Two brothers accused of smuggling undocumented immigrants appeared in federal court last week and were released on bond pending a criminal trial.

Jose Alfredo Lopez Ponce and Juan Antonio Lopez Ponce, who operated J&A Framers & Carpentry, had been indicted Dec. 15 on charges including smuggling, harboring and recruiting immigrants to work at their Durham-based business.

Magistrate Judge William A. Webb released the Lopezes on $200,000 bond each and on the condition that they can’t leave Durham County without prior authorization from their parole officer.

A date has not been set for their trial, but the hearing laid out the preliminary evidence for the federal criminal charges.

As the Indy has reported over the last several weeks, since January 2005, the Lopez brothers allegedly hired smugglers, known as coyotes, to bring undocumented immigrants into the U.S. to work for the business. The employers also allegedly failed to pay employment taxes while paying the immigrants less than minimum wage.

“Ninety percent of the framers employed were illegal aliens,” Federal Prosecutor Dennis Duffy told the court, “and the brothers did profit from their labor without paying employment taxes.”

In addition, the Lopez brothers allegedly charged the workers to live in dilapidated trailers in Eastern Durham County. Those living conditions are starkly different from those of the brothers, who, according to Prosecutor Duffy, own $2.3 million in combined assets, including two homes valued at more than $500,000.

If convicted, the Lopez brothers could forfeit all of their property to the federal government. Federal prosecutors also could file tax fraud and money laundering charges. Duffy said the brothers not only neglected to pay employment taxes but also submitted hundreds of fraudulent 1099 tax forms.

If convicted, each man faces a maximum sentence of 10 years in prison on three of the smuggling counts, plus a $250,000 fine; on the fourth count of smuggling, the penalty could include a six-month maximum sentence plus an additional $3,000 for each undocumented immigrant employed.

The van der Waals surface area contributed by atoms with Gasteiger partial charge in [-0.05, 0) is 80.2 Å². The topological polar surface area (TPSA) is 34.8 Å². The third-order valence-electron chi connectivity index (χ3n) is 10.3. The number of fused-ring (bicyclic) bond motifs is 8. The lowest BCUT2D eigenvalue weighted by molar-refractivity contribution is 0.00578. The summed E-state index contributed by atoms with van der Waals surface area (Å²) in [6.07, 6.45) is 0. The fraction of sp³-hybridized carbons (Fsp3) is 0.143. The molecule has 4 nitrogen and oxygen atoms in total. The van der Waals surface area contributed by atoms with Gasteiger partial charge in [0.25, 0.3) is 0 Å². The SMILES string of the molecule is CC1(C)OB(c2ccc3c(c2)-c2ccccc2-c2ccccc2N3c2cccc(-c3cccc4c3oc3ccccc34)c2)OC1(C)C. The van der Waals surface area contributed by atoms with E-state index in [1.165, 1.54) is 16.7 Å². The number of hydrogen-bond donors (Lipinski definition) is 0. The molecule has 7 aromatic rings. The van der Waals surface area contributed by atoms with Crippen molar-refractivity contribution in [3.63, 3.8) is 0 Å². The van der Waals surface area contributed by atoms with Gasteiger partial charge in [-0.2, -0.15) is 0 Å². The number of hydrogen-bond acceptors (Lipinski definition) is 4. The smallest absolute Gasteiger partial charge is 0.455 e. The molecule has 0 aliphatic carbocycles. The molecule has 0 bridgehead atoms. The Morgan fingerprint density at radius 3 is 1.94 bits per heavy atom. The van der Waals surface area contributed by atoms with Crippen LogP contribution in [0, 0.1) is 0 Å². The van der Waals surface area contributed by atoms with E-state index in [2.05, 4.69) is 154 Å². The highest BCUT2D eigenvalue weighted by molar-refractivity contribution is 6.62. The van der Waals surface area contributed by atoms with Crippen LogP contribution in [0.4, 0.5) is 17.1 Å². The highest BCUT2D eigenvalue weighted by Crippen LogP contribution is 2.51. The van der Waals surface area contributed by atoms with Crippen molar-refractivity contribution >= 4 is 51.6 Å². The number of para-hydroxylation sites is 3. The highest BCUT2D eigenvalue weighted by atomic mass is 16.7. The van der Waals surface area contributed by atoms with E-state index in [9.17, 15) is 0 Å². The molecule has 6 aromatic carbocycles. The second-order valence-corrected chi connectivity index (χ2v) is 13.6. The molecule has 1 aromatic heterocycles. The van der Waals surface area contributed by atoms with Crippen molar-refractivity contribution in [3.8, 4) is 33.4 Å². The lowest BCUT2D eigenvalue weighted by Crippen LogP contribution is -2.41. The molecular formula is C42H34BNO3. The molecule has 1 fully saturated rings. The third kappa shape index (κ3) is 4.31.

The situation emerged a month ago after Immigration and Customs Enforcement (ICE) raided three work sites in Cary, Apex and Chapel Hill and arrested 18 workers. Eight of those arrested pleaded guilty to misdemeanor immigration-related charges and served 30 days in the detention center, while 10 men await their indictments and court hearings.

As part of the ongoing investigation, Duffy said records seized by ICE indicate two wire transfers of $18,000 from the Lopezes to smugglers in Arizona. Ledgers allegedly show that when the crew chiefs went through the payroll, they deducted $100 from the workers’ pay, indicated by the notation “coyote.”

Federal investigators say they found hundreds of immigrant workers’ names but could identify only 32 of them. After background checks were run on those individuals, three were found to have criminal records, including assault on a female and drug charges, Duffy said.

The Lopez brothers entered the U.S. illegally in the 1980s, according to the U.S. attorney, but married American citizens, obtained green cards and have been naturalized citizens since 2006.

The attorneys for the Lopez brothers declined to comment, as did Duffy. However, attorney George Currin told the court that the workers “were gainfully employed to frame and build houses and they were not here to commit crimes.”

Judge Webb replied, “I happen to believe that if you bring people illegally into the U.S. than you are culpable for the crimes they commit.”